|Publication number||US7908347 B2|
|Application number||US 12/207,402|
|Publication date||Mar 15, 2011|
|Filing date||Sep 9, 2008|
|Priority date||Sep 10, 2007|
|Also published as||US8332492, US9118552, US20090070441, US20110213864, US20130304876|
|Publication number||12207402, 207402, US 7908347 B2, US 7908347B2, US-B2-7908347, US7908347 B2, US7908347B2|
|Inventors||Yury Karlov, Nikolay Kovach|
|Original Assignee||Ncomputing, Inc.|
|Export Citation||BiBTeX, EndNote, RefMan|
|Patent Citations (4), Referenced by (1), Classifications (8), Legal Events (9)|
|External Links: USPTO, USPTO Assignment, Espacenet|
This application claims the benefit of U.S. Provisional Patent Application Ser. No. 60/971,217 filed Sep. 10, 2007 (“SYSTEM AND METHOD FOR COMPUTER NETWORK CONFIGURATION AND OPERATION”), which application is incorporated herein by reference in its entirety.
The present invention relates to the field of computer networking. In particular, but not by way of limitation, the present invention discloses techniques for configuring and deploying a computer network system in a manner that is very simple and very robust such that a novice can deploy the computer network system.
Individual computer systems are very useful tools for performing various computational tasks and solving problems. However, when a set of individual computer systems are networked together with a computer network, the utility of every computer system on the computer network is enhanced. For example, information may be shared among the different computer systems on the network, difficult computational tasks may be divided into smaller individual computational tasks that may then be distributed to all the individual computer systems on the computer network, data may be transmitted across vast distances, and the individual computer system may be used as telecommunication devices.
Computer networks were once the exclusive tools of universities, research facilities, and large businesses. However, computer networking is now available to nearly everyone with a personal computer system. Every modern cellular telephone is actually a computer system on a computer network. Low cost computer networking components and products have fueled an exponential growth of the world-wide internet that connects together millions of computer systems across the entire planet.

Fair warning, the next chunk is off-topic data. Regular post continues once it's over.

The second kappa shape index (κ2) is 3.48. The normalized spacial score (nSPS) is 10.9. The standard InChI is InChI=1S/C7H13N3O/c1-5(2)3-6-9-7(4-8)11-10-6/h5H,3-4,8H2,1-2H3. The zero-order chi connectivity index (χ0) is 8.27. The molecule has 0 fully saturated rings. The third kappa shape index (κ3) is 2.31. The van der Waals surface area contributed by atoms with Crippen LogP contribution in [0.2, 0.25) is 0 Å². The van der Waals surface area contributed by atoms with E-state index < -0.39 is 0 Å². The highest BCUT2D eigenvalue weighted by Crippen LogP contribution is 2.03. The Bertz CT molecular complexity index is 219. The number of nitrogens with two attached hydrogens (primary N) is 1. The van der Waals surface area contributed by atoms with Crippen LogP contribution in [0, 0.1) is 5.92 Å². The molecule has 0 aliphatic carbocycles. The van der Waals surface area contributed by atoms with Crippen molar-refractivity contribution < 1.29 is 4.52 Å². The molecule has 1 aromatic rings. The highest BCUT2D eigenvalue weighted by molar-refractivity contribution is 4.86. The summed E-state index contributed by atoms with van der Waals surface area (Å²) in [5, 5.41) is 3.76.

The deployment of local area networks (LANs) for computer systems and the coupling of a local network to the global internet were once very difficult and expensive tasks that were only available to large businesses and universities. However, simplified computer networking equipment now allow local schools and residences to connect to the internet in a relatively easy manner. But even with the current generation of simplified networking equipment, an inexperienced person attempting to deploy a local area network or connect a local area network to the global internet can make mistakes that cripple the network or render one or more devices on the network inoperative.
In the drawings, which are not necessarily drawn to scale, like numerals describe substantially similar components throughout the several views. Like numerals having different letter suffixes represent different instances of substantially similar components. The drawings illustrate generally, by way of example, but not by way of limitation, various embodiments discussed in the present document.
The following detailed description includes references to the accompanying drawings, which form a part of the detailed description. The drawings show illustrations in accordance with example embodiments. These embodiments, which are also referred to herein as “examples,” are described in enough detail to enable those skilled in the art to practice the invention. It will be apparent to one skilled in the art that specific details in the example embodiments are not required in order to practice the present invention. For example, although the present invention is mainly disclosed with reference to the well-known Internet Protocol (IP), the teachings of the present invention can be used in other computer network protocols. The embodiments may be combined, other embodiments may be utilized, or structural, logical and electrical changes may be made without departing from the scope what is claimed. The following detailed description is, therefore, not to be taken in a limiting sense, and the scope is defined by the appended claims and their equivalents.
In this document, the terms “a” or “an” are used, as is common in patent documents, to include one or more than one. In this document, the term “or” is used to refer to a nonexclusive or, such that “A or B” includes “A but not B,” “B but not A,” and “A and B,” unless otherwise indicated. Furthermore, all publications, patents, and patent documents referred to in this document are incorporated by reference herein in their entirety, as though individually incorporated by reference. In the event of inconsistent usages between this document and those documents so incorporated by reference, the usage in the incorporated reference(s) should be considered supplementary to that of this document; for irreconcilable inconsistencies, the usage in this document controls.
Existing Computer Networks